Scientists have known for some time that Phobos, the larger of Mars' two small moons, is a victim of gravity, edging closer toward its parent planet.
But new research shows Phobos already is starting to fall apart.
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Long shallow grooves cut into the moon's surface appear to be stress fractures, according to a study presented at the American Astronomical Society's planetary sciences meeting in Maryland this week.
Previously, scientists thought the grooves were fractures from an asteroid impact that nearly shattered the moon. The impact left a lasting impression in the form of the Stickney crater, a six-mile wide basin that is nearly half the width of Phobos itself. Later analysis showed the cracks are not stemming outward from the crater, but radiate from another point nearby.
That led to a new theory that the grooves are produced by small pieces of debris flying off Mars and smashing into Phobos, which orbits as close as just 5,800 miles above the Martian surface, closer than any other known moon circles its parent planet.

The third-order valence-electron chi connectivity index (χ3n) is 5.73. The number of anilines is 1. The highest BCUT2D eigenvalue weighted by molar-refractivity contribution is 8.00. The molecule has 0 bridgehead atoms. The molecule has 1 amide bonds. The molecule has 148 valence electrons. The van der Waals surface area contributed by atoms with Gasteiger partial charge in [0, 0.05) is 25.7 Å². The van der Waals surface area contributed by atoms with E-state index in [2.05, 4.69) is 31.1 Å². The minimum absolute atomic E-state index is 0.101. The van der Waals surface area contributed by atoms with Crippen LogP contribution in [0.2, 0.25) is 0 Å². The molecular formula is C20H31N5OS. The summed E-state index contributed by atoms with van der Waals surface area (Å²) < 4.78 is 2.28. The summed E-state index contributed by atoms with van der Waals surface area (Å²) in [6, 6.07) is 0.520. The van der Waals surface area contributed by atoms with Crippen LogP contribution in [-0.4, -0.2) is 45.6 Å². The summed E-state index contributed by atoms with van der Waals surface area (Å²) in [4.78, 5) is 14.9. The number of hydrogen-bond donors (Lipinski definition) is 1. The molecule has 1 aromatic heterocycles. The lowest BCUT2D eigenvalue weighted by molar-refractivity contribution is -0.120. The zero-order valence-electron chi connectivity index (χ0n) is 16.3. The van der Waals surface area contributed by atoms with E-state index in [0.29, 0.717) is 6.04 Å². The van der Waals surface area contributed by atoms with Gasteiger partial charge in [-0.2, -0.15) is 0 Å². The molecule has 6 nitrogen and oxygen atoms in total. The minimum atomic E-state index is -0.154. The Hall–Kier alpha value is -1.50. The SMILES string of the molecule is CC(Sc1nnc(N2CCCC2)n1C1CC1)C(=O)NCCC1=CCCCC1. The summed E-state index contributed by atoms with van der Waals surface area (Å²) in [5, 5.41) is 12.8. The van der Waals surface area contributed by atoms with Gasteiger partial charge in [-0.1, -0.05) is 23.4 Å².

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Terry Hurford, a planetary scientist with NASA's Goddard Space Flight Center in Maryland, and colleagues have another idea. New computer models show that the grooves are aligned like stretch marks, telltale evidence of tidal forces in the ongoing gravitational tug of war between Phobos and Mars.
Phobos is losing the battle, inching closer to Mars at a rate of three- to six feet per century, Hurford told Discovery News. That gives the moon between 30 million and 50 million years before impact, but scientists doubt it'll get that far.
"We think the grooves are signs that this body is starting to break apart tidally and that these are the first evidence of the tidal deformations of Phobos," Hurford said. "Eventually, Phobos will be ripped apart before it reaches Mars' surface."
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The new computer model also predicts that the interior of Phobos is weaker than its exterior covering, which is mildly cohesive and somewhat elastic, added Arizona State University planetary scientist Erik Asphaug.
Scientists have many questions about Phobos, and its sister moon Deimos, both of which may be captured asteroids. NASA and other agencies are looking at missions to Phobos as a steppingstone to human missions to Mars.
"I think it's an exciting location," Hurford said.